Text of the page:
Saudi Arabia: Alkarama submits list of issues and questions regarding 3rd periodic review by Committee against Torture
On 21 June 2021, Alkarama submitted to the UN Committee against Torture the list of issues and questions to be raised in the framework of Saudi Arabia's 3rd periodic review.
A treaty body composed of ten independent experts, the Committee against Torture is responsible for monitoring the implementation of the Convention against Torture and Other Cruel, Inhuman or Degrading Treatment or Punishment adopted on 10 December 1984 and ratified by Saudi Arabia on 12 September 1989.
In accordance with Article 19 of the Convention, the Committee carries out periodic reviews every four years to verify compliance by States Parties with their obligations.
Alkarama submitted its report for the review scheduled for late 2021. Alkarama will submit a second report following the State Party's responses.
1. The situation remains particularly worrying in Saudi Arabia
The human rights situation in Saudi Arabia, which was already a source of great concern since its last review in 2016, has deteriorated further since the enthronement of Mohammed Ben Salmane as Crown Prince. Under his authoritarian rule, repression has intensified in defiance of international law and hundreds of human rights defenders have been arbitrarily deprived of their freedom and subjected to various forms of torture and ill-treatment. Alkarama fears that the situation will continue to deteriorate despite the authorities' façade of human rights reforms.
2. Derogation from the prohibition of torture: the anti-terrorism law contrary to the Convention
Although torture is criminalised in Saudi domestic law, the prohibition is not absolute. Derogations, particularly in exceptional circumstances, considerably limit the effectiveness of the Convention against Torture.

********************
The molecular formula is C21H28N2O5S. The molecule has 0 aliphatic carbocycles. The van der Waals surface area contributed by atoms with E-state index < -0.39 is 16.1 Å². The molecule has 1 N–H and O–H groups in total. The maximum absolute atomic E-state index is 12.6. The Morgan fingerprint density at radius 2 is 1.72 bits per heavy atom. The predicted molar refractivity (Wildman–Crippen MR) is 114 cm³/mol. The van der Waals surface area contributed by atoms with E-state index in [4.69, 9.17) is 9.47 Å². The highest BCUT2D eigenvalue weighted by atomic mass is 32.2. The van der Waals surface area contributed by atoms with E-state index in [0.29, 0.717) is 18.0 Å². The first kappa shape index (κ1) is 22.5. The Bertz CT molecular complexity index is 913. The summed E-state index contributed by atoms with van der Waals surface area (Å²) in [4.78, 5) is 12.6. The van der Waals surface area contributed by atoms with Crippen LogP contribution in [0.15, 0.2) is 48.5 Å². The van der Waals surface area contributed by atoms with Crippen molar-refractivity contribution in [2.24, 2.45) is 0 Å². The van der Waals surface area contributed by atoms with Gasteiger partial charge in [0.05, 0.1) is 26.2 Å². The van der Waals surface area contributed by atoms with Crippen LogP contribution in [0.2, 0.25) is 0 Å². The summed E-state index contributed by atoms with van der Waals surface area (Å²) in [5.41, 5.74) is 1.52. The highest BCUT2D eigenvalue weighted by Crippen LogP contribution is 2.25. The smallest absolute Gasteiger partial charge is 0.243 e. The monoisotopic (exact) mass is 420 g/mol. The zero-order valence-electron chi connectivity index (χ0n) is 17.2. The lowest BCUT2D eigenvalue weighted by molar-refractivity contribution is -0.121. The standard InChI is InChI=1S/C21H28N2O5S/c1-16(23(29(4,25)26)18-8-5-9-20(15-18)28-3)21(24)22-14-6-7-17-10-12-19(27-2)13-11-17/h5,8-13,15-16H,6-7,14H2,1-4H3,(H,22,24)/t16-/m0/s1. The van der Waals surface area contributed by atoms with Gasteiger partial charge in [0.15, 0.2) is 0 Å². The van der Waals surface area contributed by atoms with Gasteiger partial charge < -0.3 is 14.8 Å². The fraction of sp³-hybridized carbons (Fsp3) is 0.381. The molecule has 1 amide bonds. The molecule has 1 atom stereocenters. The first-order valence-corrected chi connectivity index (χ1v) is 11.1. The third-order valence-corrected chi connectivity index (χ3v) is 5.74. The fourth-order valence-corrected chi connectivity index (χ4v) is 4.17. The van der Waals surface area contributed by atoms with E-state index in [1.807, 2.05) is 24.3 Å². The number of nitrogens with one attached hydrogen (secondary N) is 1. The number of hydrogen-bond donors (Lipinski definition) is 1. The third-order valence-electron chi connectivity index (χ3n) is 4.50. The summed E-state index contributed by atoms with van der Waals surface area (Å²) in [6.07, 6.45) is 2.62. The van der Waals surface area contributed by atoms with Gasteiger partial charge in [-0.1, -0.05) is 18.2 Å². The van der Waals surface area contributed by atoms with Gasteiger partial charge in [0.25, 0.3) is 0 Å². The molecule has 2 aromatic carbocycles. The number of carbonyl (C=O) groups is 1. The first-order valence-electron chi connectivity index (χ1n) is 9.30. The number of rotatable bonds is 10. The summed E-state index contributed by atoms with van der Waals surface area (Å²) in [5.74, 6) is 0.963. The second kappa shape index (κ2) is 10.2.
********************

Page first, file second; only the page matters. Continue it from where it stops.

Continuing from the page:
Some laws, including the Anti-Terrorism Act, have not been revised despite their provisions being contrary to the Convention. During the second periodic review, the Committee had already expressed its concern about this law because it contained "an extremely broad definition of terrorism which allows the criminalisation of the peaceful expression of opinions considered to endanger national unity or to undermine the reputation or status of the State".
Despite the recommendation, no changes have been made to Saudi law. Under this law, the judiciary is given discretionary power to impose a prison sentence for terrorism on anyone who criticises the King, the Crown Prince or the monarchy.
3. Failure of the authorities and 'front' institutions
On the other hand, the Saudi authorities consistently fail in their duty to prevent acts of torture and thus contribute to the general climate of impunity in the country.
The institutions in charge of examining allegations of torture and ill-treatment and conducting investigations to punish the perpetrators (Bureau of Investigation and Prosecution) or the courts in charge of dealing with the complaints of individuals seeking compensation for damages resulting from the unlawful actions of state agents ("Diwan Al Mazalem") are directly under the authority of the King. The lack of structural independence of these institutions makes them de facto totally biased and inoperative.
4. Pervasiveness of torture and repression of freedom of expression
Torture remains omnipresent throughout the country and mainly in the Al Mabahith prisons. The vast majority of those arrested, often on the orders of the Crown Prince, are sentenced to long prison terms simply on the basis of confessions extracted under torture, which are considered evidence by the country's legal system.
The repression has become so widespread that it is now used against all forms of expression. Any criticism of the monarchy, no matter how peaceful, is punished by arbitrary arrest and detention.
Dr. Salman Alodah, Mohamed Al Qahtani, Khaled Al Rashed and Safar bin Abdulrahman Al Hawali are just a few of the many prominent individuals who have been arrested and sentenced to heavy penalties for peacefully expressing their opinions and exercising their right to freedom of expression.
In her report, Alkarama therefore highlighted the numerous failures of the State party to implement the recommendations made by the Committee during the second review. It invited the UN experts to urge the State Party to implement, without delay, the recommendations as well as the numerous opinions issued by the various UN mechanisms and to make the necessary legislative changes to comply with the treaty obligations.